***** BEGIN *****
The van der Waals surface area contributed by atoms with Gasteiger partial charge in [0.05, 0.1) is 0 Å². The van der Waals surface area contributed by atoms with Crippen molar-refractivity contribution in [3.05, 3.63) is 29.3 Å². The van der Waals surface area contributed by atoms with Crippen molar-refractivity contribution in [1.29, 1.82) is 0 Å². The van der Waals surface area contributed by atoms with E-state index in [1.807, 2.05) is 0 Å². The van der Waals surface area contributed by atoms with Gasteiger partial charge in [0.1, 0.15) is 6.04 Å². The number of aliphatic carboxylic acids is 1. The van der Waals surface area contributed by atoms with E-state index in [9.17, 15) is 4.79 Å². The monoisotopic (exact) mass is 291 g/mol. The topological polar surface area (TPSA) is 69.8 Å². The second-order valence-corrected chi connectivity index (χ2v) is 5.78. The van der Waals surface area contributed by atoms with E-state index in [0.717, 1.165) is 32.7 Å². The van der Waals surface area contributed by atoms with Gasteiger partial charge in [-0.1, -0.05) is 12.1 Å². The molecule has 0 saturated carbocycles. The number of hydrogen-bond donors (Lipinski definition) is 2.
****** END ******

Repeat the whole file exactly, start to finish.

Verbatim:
The van der Waals surface area contributed by atoms with Gasteiger partial charge in [0.05, 0.1) is 0 Å². The van der Waals surface area contributed by atoms with Crippen molar-refractivity contribution in [3.05, 3.63) is 29.3 Å². The van der Waals surface area contributed by atoms with Crippen molar-refractivity contribution in [1.29, 1.82) is 0 Å². The van der Waals surface area contributed by atoms with E-state index in [1.807, 2.05) is 0 Å². The van der Waals surface area contributed by atoms with Gasteiger partial charge in [0.1, 0.15) is 6.04 Å². The number of aliphatic carboxylic acids is 1. The van der Waals surface area contributed by atoms with E-state index in [9.17, 15) is 4.79 Å². The monoisotopic (exact) mass is 291 g/mol. The topological polar surface area (TPSA) is 69.8 Å². The second-order valence-corrected chi connectivity index (χ2v) is 5.78. The van der Waals surface area contributed by atoms with E-state index in [0.717, 1.165) is 32.7 Å². The van der Waals surface area contributed by atoms with Gasteiger partial charge in [-0.1, -0.05) is 12.1 Å². The molecule has 0 saturated carbocycles. The number of hydrogen-bond donors (Lipinski definition) is 2.